Secretary of State Antony J. Blinken visited the Diplomatic Security Service Command Center to learn more about the vital work of the Diplomatic Security Service (DSS) and express his appreciation to the DSS special agents and personnel helping to secure diplomacy and make our country safer. Read the full article.

OSAC is a big organization that is intimately involved with its members. To ensure the private sector remains at the heart of our decision-making process, we’ve specialized the Council into one Executive Board and six subcommittees. Each of these subcommittees is dedicated to a specific aspect of OSAC operations: (1) Strategic Growth & Partnerships; (2) Governance & Standards; (3) Operations & Excellence; (4) Content Review & Development; (5) Council Member Recruitment & Engagement; and (6) Awards & Education. Several of these subcommittees now also include Common Interest Committee representatives. With more than 150 international and 13 U.S.-based programs, it’s more important than ever that the Council be equipped to support brand integrity, governance, and strategic growth across our entire community. Organizing into these small, focused subcommittees will go a long way toward making that possible.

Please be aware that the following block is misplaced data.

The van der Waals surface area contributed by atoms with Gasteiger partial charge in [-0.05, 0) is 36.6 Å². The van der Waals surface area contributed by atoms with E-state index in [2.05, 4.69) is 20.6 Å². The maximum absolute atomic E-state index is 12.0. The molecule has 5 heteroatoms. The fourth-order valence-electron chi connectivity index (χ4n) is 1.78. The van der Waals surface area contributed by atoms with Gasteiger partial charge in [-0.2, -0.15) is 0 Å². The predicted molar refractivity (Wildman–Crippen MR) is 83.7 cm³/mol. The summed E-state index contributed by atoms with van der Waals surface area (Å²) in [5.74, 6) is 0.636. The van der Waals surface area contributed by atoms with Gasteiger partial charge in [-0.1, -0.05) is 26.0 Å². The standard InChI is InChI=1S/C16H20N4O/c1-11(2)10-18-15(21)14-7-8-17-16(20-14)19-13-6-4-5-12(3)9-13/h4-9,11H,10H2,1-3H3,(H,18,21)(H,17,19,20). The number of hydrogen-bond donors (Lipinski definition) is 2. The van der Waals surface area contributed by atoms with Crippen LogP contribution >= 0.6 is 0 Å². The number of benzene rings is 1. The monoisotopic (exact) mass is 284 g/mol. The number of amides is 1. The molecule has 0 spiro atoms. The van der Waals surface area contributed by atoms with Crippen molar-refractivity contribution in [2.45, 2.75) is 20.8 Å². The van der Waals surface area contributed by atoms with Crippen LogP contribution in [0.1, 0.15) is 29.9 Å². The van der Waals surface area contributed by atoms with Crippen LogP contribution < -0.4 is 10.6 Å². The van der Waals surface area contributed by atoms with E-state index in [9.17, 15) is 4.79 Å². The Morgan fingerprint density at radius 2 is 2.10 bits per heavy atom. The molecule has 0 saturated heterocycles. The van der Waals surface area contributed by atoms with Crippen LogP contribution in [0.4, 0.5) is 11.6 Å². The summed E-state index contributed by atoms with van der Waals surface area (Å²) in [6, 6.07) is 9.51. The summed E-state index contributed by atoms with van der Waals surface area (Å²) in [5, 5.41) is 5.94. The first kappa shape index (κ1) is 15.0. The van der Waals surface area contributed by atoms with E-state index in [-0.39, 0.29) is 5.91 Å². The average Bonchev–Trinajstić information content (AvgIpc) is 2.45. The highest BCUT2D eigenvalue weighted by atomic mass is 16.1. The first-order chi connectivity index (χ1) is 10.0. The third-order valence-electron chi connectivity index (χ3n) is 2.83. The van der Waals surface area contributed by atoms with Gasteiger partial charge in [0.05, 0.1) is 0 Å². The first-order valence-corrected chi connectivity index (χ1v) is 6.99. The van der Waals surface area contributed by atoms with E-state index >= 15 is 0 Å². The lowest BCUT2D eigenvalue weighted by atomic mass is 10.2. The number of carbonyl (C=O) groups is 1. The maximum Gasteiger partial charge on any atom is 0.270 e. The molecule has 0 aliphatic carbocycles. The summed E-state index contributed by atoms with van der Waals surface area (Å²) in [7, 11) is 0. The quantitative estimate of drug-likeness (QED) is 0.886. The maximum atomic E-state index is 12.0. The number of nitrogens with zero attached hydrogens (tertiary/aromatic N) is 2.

On International Women's Day, DSS honored the brave, dedicated DSS women who serve throughout the world, supporting the missions of DSS and the Department of State . These women play key roles in helping to create a safe environment for the conduct of U.S. diplomacy worldwide. Click below to watch the full video.

Throughout Women's History Month, we also highlighted advice Women in Security (WiS) members shared to help leave tracks in the security industry. Click here to watch the video.